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Vindolanda Cavalry Altar
Vindolanda Cavalry Altar
Vindolanda Cavalry Altar
Vindolanda Cavalry Altar
Vindolanda Cavalry Altar

Vindolanda Cavalry Altar

Regular price £75.00
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Volunteers found the original of this fascinating cavalry altar at Vindolanda Roman Fort during excavations in the spring of 2021.

Found amongst the stones of the floor in a section of the site that the Vindolanda archaeologists believe to be part of a fourth-century cavalry barracks. 

As there is no inscription on the altar identifying the God shown on this charming altar, it has been up to the archaeologists at Vindolada to interpret the attributes shown on the altar to try and identify him.

There are two primary candidates, Mercury and Mars.

The figure is depicted with a helmet with possible wings, and he is shown next to a horse or donkey. These are classic attributes of Mercury, the God of travel and messengers.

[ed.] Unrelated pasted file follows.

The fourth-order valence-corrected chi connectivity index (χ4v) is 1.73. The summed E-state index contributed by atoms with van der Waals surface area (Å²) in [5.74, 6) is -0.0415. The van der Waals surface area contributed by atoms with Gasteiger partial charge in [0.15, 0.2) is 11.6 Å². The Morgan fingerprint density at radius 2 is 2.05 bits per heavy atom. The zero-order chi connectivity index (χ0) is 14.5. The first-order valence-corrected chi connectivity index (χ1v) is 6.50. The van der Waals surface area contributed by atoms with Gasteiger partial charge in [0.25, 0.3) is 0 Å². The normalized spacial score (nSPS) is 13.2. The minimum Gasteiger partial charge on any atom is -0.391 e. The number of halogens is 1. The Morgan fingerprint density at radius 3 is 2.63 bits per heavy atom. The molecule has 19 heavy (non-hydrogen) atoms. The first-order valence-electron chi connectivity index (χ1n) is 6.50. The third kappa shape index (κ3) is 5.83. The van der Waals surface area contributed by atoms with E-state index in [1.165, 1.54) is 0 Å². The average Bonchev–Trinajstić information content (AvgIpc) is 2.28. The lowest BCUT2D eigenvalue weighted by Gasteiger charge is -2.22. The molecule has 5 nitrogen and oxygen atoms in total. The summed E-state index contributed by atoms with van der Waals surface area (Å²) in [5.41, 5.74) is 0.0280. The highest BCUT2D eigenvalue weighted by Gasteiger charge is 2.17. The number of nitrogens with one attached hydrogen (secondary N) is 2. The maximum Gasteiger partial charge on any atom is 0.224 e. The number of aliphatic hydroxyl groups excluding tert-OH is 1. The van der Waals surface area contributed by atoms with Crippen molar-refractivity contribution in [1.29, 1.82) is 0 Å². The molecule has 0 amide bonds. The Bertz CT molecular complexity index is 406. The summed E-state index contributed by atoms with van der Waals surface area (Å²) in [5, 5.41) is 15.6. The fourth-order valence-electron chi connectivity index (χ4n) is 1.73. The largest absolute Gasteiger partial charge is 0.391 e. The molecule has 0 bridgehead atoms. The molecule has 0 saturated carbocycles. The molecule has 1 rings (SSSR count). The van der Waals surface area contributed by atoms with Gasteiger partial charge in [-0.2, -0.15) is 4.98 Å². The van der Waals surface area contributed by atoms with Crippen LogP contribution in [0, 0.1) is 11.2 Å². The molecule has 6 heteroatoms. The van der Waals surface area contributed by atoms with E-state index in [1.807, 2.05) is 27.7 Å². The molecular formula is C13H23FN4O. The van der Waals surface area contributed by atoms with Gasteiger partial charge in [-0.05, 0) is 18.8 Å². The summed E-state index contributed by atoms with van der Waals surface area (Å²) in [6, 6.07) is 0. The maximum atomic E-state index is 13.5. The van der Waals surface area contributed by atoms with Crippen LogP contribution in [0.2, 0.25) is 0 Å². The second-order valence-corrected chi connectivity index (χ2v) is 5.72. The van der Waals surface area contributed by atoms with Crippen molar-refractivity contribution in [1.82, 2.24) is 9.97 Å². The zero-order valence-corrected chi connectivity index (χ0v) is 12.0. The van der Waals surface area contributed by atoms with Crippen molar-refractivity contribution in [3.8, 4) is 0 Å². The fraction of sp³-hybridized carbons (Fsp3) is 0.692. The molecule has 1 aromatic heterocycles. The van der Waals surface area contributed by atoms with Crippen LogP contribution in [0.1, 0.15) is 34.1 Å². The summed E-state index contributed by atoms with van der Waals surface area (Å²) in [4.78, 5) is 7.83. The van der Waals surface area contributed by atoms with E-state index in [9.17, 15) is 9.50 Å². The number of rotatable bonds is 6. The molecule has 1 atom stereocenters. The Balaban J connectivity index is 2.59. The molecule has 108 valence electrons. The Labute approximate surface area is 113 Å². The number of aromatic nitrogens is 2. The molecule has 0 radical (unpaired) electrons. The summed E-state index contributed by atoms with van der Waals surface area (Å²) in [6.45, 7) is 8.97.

It is also possible that this altar depicts Mars, whose common attributes include a spear, a helmet and muscular nude physic. All these features are shown in this carving.

It is also possible that the soldiers who were active in these fourth-century barracks merged the attributes of these two deities to create their own God. This character would be someone who would guide and protect the soldier, and they would have kept this altar in a niche on the wall watching over them.
This piece is likely to undergo further testing, and one of the questions that researchers will hopefully answer is whether or not the altar painted it in bright colours. We look forward to discovering the answer and think it would look brilliant painted.

The original altar was carved out of sandstone, so we have used clay that mimics the gritty texture of the original to create the right look and feel to the piece.




Approx. 320 mm tall, 165 mm diameter


This replica Roman has been hand made in Northumberland by Potted History, based on an original artefact.  It has been fired to a temperature of between 1200°C.  This process often results in variations of the surface colour and texture, as is found with original Roman artefacts and giving each piece a unique character. 

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